Start Your (Christmas Shopping) Engines

Christmas is 2 months away, and it's not a minute too soon to start shopping for Christmas gifts. If you're like me, you'd shop for gifts year round, but I suspect most people aren't like me. I usually troll clearance racks at the end of each season to shop for myself, but I still keep an eye out for gift-worthy things. Department stores have sales every couple of weeks, if not every week, so why is it a good time now?

Well, for one thing, October is closer to the holidays than say January, but at the same time it's still early enough to beat the holiday rush and the accompanying specially jacked-up prices. Sales are not created equal. Yes, there are "holiday sales," but only for certain items so that the Retail Monsters can lure you in to get pricier products. For another thing, summer clearances items are now generally priced at the lowest levels, which means you can maximize the number of gifts you get for people with what little money you've got. In fact, when I went to the mall on Friday, there were some fall stuff going for a good price. A Charlotte Russe, I saw some beautiful, fully-lined, dark blue-green velvet jackets at $20 (half off). There were also summer party tops for $5. Some prices might go down even further in the next few weeks, but if you wait too long, the clearance section would get cleared out for new merchandise.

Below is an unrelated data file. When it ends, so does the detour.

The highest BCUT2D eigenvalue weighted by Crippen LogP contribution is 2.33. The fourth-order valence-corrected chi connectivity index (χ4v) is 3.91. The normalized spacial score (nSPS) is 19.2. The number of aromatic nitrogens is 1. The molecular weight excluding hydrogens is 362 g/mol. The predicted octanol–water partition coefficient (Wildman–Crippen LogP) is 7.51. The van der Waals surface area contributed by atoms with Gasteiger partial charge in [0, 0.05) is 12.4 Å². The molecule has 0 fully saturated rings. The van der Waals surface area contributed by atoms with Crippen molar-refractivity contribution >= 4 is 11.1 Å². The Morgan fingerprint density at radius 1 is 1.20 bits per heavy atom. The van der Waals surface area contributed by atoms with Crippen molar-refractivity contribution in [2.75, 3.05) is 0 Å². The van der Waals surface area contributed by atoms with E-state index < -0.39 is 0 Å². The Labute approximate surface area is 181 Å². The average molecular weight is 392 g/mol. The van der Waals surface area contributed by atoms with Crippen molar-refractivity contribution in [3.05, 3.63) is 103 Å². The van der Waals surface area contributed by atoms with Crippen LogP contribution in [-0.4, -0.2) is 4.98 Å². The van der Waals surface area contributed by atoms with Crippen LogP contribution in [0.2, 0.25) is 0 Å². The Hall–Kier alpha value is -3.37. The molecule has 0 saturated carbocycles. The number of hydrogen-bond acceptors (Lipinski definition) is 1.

An added benefit to shopping early is that certain places won't restrict how long you have to return unopened/unworn goods now, but will put on those limitations for things purchased November/December. If you're really concerned about what your gift recipients think about having a gift receipt dated months before December, just don't attach the gift receipt to the gift. Instead, offer to exchange the item yourself, or ask them to let you know if they want to exchange it so that you can give them the gift receipt. Personally, I don't think there's any shame in shopping early. December or March, the goods are the same. The only difference is the cash you lose for the former.

That said, there are some pitfalls to shopping early. Many stores limit the return period to 30 days after purchase, so if you get the wrong stuff, you're screwed. If you intend to purchase clothes, there's always the risk of getting something that's going to go out of style. Here are some tips to avoid holding the bag. They are equally applicable when it comes to buying Christmas or birthday gifts early.

1) Know who you're buying things for, whether it's your parents, cousins, or friends. Think about their personalities, tastes, and sizes. There are so many times when I go out to buy things for myself and end up seeing things on the shelf that looks "so *insert name here*." If you see it and it's on sale, grab it. Thinking ahead of time not only saves you money, but you'll also get heaps of praises for your thoughtfulness.

2) Get items that are practical, things that anyone can use. Who doesn't appreciate practical gifts? It saves them money because you've already gotten them something they need. I call these "generic" gifts. Things from the "home" section of the store falls into this category. They are nonperishable, not subjected to the whims of fashion, and could be saved for times when you don't have time to buy gifts or when you get things from someone you least expected. Unlike the most practical thing of all--money (in the form of cash or gift cards)--you can often get something really fancy and no one will ever know how little you've spent. Take, for example, a set of 4 small Emeril plates I saw at Rob May. They would have been at least $20, but I got them for $2.50. I gave them to my cousin for her birthday and she absolutely loved them.